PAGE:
Tag Archives: boston

Ice Creamsmith / Neponset

Summer means such wonderful things as bike rides, ice cream, and bike rides to ice cream. We kicked off the “biking absurd distances to eat ice cream” season with what was not an absurd distance for some pretty solid ice cream.

The ride itself was pretty easy–there was really only one hill in Southie, in addition to a small hill going up to the Arboretum itself.

We set off from the Museum of Science on a little tour through Boston and across Southie, weaving in and out of residential and industrial districts with surprisingly nice roads and long stretches without traffic lights.

When we got close to the Harborwalk, a sticky, ocean breeze came up the street. The lovely sea-side path gave way in Dorchester to a very unlovely, poorly maintained path. However, we eventually did land at the Neponset River, which was the goal. We didn’t follow the river for as long as we wouldd have liked, but the grasses were tall and the hills gentle, which brought us very close to the Ice Creamsmith.

Positive points to the Ice Creamsmith, negative for us for not knowing how to do it. They do a mix-in thing like uhhh that ice cream place. Cold Stone. Right. Cold Stone. mix-ins are only mixed in for small and larges, not their junior size, which We all ordered because it was quite enough. The base ice cream was solid–appropriately creamy, not overly sweet, with a small, but nice array of flavors.

That’s what surprised me: the selection of flavors. I now expect a long list, including things with non-descriptive names that need an explanation, and several flavors that require a taste before making a decision. the Ice Creamsmith is not like this. I mean, you could ask, but there’s not much of a need beyond knowing that they are all, in fact, good ice cream.

The trip back home swung past the Arboretum. Traffic up Dorchester Ave was kind of awful, but not as bad as commuting into work, and it was brief. There’s a bike path from Forest Hills to Northeastern’s campus, which was surprisingly sparely populated for such a nice day. This, however, was good for me as it made biking easier.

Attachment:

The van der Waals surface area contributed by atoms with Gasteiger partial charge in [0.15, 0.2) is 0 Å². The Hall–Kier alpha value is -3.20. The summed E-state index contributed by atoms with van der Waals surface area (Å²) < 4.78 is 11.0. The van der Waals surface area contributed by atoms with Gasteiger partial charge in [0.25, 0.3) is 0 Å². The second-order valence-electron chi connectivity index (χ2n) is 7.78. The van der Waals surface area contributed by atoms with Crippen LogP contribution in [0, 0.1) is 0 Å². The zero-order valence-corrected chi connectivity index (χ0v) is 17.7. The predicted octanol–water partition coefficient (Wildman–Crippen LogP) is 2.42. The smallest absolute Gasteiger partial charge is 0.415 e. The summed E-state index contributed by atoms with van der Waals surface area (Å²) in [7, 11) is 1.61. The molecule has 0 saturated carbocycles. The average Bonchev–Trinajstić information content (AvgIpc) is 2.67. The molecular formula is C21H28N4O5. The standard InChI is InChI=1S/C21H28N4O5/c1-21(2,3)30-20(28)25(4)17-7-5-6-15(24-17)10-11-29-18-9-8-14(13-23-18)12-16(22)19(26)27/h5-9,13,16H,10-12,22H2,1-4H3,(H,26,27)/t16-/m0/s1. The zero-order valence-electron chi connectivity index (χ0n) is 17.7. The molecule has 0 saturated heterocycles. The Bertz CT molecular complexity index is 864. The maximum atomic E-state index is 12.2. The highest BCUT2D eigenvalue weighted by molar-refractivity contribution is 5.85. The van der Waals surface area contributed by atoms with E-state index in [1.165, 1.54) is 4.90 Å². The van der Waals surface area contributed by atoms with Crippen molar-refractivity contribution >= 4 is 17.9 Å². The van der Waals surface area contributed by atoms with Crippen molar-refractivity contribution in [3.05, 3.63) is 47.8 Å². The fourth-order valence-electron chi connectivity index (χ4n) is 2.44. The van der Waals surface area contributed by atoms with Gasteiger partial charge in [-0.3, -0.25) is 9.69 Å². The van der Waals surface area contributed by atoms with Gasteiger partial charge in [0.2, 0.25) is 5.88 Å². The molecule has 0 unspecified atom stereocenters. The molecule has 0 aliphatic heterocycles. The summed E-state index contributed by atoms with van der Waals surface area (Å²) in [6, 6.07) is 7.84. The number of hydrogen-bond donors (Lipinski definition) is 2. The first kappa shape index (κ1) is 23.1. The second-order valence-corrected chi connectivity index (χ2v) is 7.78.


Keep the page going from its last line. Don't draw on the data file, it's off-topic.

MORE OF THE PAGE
I did about 27 miles total. I would rate the ride 2 out of 5. The ice cream gets 3 out of five.

(1 – not worth the effort, 2 – neutral, 3 – would do if convenient, 4 – would do it someone else suggested, 5 – would go out of my way/recommend to others)

(local): transportation

This is one of those times when I describe something I saw and then hope someone else can derive the meaning out of it–because I’m sure there is meaning and I just don’t know what it is.

A little over a month ago, I moved from a hipper part of the city (i.e. near the red line), where I have been residing for the past several years, to a much less hip part of  the city (i.e. not near the red line). This past weekend, I took my first trip since moving.

The red line is the cool MBTA line. Many, many people want to live on it. It goes to places you probably want to go. It’s full of fabulous people going to do exciting things like work in nice offices, eat brunch, or pass out from drinking too much earlier in the evening.

Something else the red line does is connect to the silver line–also known as the airport line.

A line map of the Massachusettus Bay Transportation Authority subway system.
This map belongs to the MBTA or something

The silver line (or airport line) is free from the airport into Boston. The silver line provides a (free) transfer to the red line.

You can also take the blue line from the airport into the rest of the city. To take the blue line, you need to pay a train fare. You can then transfer to the green or orange line, which is much less swanky than their red sibling.

Today, I paid my fare to hop on the blue, transfer to the orange, and then walk from the station home. I thought about transferring to the bus, but decided I’d rather move after being on buses, planes, and trains for so long today.

The trip from the airport to my new, more affordable apartment costs more than that to my former, ridiculously priced apartment.